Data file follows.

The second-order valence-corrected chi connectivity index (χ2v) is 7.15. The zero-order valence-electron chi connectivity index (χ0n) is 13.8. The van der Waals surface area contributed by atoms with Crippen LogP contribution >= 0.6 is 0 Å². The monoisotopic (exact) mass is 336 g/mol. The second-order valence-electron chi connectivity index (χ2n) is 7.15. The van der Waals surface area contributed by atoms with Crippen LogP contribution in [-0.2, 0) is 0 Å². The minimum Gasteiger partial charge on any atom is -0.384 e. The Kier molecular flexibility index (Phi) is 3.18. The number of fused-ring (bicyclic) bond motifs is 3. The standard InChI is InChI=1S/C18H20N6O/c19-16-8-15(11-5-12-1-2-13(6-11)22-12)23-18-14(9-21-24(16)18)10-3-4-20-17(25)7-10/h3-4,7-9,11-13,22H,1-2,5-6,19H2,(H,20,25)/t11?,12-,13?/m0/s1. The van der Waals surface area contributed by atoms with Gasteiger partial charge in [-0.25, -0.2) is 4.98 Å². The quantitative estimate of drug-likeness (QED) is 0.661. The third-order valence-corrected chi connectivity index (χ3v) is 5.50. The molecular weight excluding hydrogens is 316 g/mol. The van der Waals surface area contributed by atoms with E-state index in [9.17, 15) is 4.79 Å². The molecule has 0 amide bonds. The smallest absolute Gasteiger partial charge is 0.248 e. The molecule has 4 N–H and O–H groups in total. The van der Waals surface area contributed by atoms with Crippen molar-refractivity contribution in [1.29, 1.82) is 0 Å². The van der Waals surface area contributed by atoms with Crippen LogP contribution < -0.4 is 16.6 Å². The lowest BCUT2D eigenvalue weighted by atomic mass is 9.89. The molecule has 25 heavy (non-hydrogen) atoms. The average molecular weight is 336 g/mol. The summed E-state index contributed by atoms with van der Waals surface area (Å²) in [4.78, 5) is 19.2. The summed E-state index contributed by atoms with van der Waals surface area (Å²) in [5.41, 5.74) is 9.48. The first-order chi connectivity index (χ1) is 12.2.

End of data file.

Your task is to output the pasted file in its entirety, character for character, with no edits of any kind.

The second-order valence-corrected chi connectivity index (χ2v) is 7.15. The zero-order valence-electron chi connectivity index (χ0n) is 13.8. The van der Waals surface area contributed by atoms with Crippen LogP contribution >= 0.6 is 0 Å². The monoisotopic (exact) mass is 336 g/mol. The second-order valence-electron chi connectivity index (χ2n) is 7.15. The van der Waals surface area contributed by atoms with Crippen LogP contribution in [-0.2, 0) is 0 Å². The minimum Gasteiger partial charge on any atom is -0.384 e. The Kier molecular flexibility index (Phi) is 3.18. The number of fused-ring (bicyclic) bond motifs is 3. The standard InChI is InChI=1S/C18H20N6O/c19-16-8-15(11-5-12-1-2-13(6-11)22-12)23-18-14(9-21-24(16)18)10-3-4-20-17(25)7-10/h3-4,7-9,11-13,22H,1-2,5-6,19H2,(H,20,25)/t11?,12-,13?/m0/s1. The van der Waals surface area contributed by atoms with Gasteiger partial charge in [-0.25, -0.2) is 4.98 Å². The quantitative estimate of drug-likeness (QED) is 0.661. The third-order valence-corrected chi connectivity index (χ3v) is 5.50. The molecular weight excluding hydrogens is 316 g/mol. The van der Waals surface area contributed by atoms with E-state index in [9.17, 15) is 4.79 Å². The molecule has 0 amide bonds. The smallest absolute Gasteiger partial charge is 0.248 e. The molecule has 4 N–H and O–H groups in total. The van der Waals surface area contributed by atoms with Crippen molar-refractivity contribution in [1.29, 1.82) is 0 Å². The van der Waals surface area contributed by atoms with Crippen LogP contribution < -0.4 is 16.6 Å². The lowest BCUT2D eigenvalue weighted by atomic mass is 9.89. The molecule has 25 heavy (non-hydrogen) atoms. The average molecular weight is 336 g/mol. The summed E-state index contributed by atoms with van der Waals surface area (Å²) in [4.78, 5) is 19.2. The summed E-state index contributed by atoms with van der Waals surface area (Å²) in [5.41, 5.74) is 9.48. The first-order chi connectivity index (χ1) is 12.2.